Budtender Expertise: A Higher Standard for Cannabis


How much does your budtender really know?

The market is changing faster than ever before. Cannabis has a larger variety of strains, it’s infused into everything, and it’s substantially stronger. Whatever knowledge the previous generations gained from smoking grass in the 60’s is almost obsolete now; but try telling them that.

With what little amount of scientific study has been done on the chemical properties of cannabis, it’s no wonder consumers don’t have access to sufficient information. Other than trying to decode medical journals, most people don’t have the patience, access, or understanding to that kind of research.

If a large percentage of the American consumer base is unsure of what’s actually in their cannabis, dispensary employees selling it should at least know a thing or two about their product. High Times puts it into perspective for us, “According to a review of federal employment figures from Marijuana Business Daily, there are as many as 235,000 people employed in the American marijuana industry—which means there are more budtenders, cultivation-house workers, delivery drivers and other cannabis industry professionals than there are dental hygienists.”

As a medical marijuana patient, my regular exploration of local dispensaries often leaves me with the same frustrating question; how much do Budtenders really know? Does that expand any further than which strain gets you “super stoned?”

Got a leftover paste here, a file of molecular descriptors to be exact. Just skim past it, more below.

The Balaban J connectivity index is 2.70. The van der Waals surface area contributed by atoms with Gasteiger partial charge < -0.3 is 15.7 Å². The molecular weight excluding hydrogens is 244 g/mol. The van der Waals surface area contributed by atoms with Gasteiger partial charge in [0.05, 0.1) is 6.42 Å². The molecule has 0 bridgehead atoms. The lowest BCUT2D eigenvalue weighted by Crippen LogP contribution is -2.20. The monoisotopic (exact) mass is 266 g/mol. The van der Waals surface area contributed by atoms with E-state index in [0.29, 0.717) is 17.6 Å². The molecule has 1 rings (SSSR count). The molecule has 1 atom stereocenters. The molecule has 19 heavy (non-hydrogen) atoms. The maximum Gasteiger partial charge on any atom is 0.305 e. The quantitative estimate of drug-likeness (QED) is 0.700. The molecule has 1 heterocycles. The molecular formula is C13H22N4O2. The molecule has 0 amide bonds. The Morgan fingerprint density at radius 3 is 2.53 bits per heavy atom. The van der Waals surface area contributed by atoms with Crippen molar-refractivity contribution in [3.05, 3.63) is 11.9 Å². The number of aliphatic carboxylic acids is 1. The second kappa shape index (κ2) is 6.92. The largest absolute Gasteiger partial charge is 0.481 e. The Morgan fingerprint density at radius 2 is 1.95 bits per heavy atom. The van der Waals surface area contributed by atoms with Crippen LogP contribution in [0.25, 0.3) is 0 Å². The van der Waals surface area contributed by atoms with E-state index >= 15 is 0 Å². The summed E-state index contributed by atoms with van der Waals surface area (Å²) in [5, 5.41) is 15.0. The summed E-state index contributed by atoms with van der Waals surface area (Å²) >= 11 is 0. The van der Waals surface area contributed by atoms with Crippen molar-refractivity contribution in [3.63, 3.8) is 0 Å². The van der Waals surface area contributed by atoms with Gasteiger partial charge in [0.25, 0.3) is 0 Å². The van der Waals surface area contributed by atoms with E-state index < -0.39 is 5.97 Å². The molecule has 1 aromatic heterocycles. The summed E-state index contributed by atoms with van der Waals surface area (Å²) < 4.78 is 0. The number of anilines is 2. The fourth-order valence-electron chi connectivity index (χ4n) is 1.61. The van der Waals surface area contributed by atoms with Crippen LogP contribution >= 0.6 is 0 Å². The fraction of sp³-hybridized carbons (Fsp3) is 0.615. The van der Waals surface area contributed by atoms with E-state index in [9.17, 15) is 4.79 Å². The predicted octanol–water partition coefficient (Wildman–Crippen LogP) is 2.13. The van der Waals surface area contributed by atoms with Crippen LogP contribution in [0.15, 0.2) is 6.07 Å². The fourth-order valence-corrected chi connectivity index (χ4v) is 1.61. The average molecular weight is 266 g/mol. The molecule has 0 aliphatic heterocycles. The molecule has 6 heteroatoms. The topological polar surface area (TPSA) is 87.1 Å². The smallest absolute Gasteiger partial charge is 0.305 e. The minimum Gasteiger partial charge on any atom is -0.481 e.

As I approach the counter, the budtender should first ask my preference of strain (Indica, Sativa, Hybrid); or any medical relief I’m looking for. That should begin to narrow down my ideal category of flower. Often, I’m pushed directly towards the Private or Exclusive Reserves, as if I’m going to fall for 48% THC stamped on golden labels.

The Cannabist reports that, “Levels of the chemical that produces a high — known as THC — used to average 3 to 4 percent. But now — because of improved breeding, growing, harvesting, packaging and shipping techniques — it’s rare to find THC content below 20 percent.”

The numbers behind THC potency are usually bumped up to impress customers; without government regulations, whose to say whether the numbers came from a lab or were simply fabricated? Educated consumers who do their homework can at least spot when something’s off; anything labeled above 35% THC is a load of bull.

While I’ve encountered my fair share of impressive store fronts and helpful employees, there remains another common hindrance; every dispensary has a different way of organizing their flower. I find myself dreaming of a standard system of categorizing strains. Consumers could know what works for them before even stepping foot inside.

Fortunately, with an expanding retail market comes employment training to support it. A new program, “Cannabis, Accreditation, Regulation and Education (CARE), plans to offer three-day workshops and online courses for people working in dispensaries (sometimes called budtenders), medical marijuana doctors and other industry professionals on how to best treat various medical conditions using cannabis.”

LA Weekly reported, “This type of program is something that’s “very much needed,” says CARE chief medical officer Ira Price, the medical doctor who is designing CARE’s curriculum. Price, an assistant clinical professor at McMaster University, says there are many cannabis professionals who don’t have the proper training to help patients figure out what products to use.”

Whether it’s for medical or recreational use, consumers should be purchasing the right product for themselves; and while the industry still has a foot in the dark ages, the owners and employees of dispensaries are at the forefront of making the necessary transition.

We’ve made a lot of progress since the days of plastic baggies on poorly lit street corners. Now consumers need to hold businesses accountable for professional and accurate transactions. California must continue to establish a higher standard for the cannabis industry.